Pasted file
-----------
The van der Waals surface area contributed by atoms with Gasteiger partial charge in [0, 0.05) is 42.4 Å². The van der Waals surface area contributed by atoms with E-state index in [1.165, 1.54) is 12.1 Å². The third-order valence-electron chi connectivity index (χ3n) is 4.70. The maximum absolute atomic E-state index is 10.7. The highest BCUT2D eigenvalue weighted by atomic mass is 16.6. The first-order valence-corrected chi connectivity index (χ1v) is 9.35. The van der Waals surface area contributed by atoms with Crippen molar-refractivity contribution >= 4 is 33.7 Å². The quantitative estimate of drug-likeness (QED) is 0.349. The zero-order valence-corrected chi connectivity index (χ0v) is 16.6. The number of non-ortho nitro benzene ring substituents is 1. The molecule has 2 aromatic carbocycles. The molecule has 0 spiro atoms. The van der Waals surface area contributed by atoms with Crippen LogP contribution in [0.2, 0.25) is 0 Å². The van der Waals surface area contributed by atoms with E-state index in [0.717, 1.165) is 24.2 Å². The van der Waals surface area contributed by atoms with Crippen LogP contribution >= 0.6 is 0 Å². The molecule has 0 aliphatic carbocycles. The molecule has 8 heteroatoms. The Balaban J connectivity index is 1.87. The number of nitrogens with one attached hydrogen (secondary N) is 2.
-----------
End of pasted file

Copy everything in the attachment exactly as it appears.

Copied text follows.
The van der Waals surface area contributed by atoms with Gasteiger partial charge in [0, 0.05) is 42.4 Å². The van der Waals surface area contributed by atoms with E-state index in [1.165, 1.54) is 12.1 Å². The third-order valence-electron chi connectivity index (χ3n) is 4.70. The maximum absolute atomic E-state index is 10.7. The highest BCUT2D eigenvalue weighted by atomic mass is 16.6. The first-order valence-corrected chi connectivity index (χ1v) is 9.35. The van der Waals surface area contributed by atoms with Crippen molar-refractivity contribution >= 4 is 33.7 Å². The quantitative estimate of drug-likeness (QED) is 0.349. The zero-order valence-corrected chi connectivity index (χ0v) is 16.6. The number of non-ortho nitro benzene ring substituents is 1. The molecule has 2 aromatic carbocycles. The molecule has 0 spiro atoms. The van der Waals surface area contributed by atoms with Crippen LogP contribution in [0.2, 0.25) is 0 Å². The van der Waals surface area contributed by atoms with E-state index in [0.717, 1.165) is 24.2 Å². The van der Waals surface area contributed by atoms with Crippen LogP contribution >= 0.6 is 0 Å². The molecule has 0 aliphatic carbocycles. The molecule has 8 heteroatoms. The Balaban J connectivity index is 1.87. The number of nitrogens with one attached hydrogen (secondary N) is 2.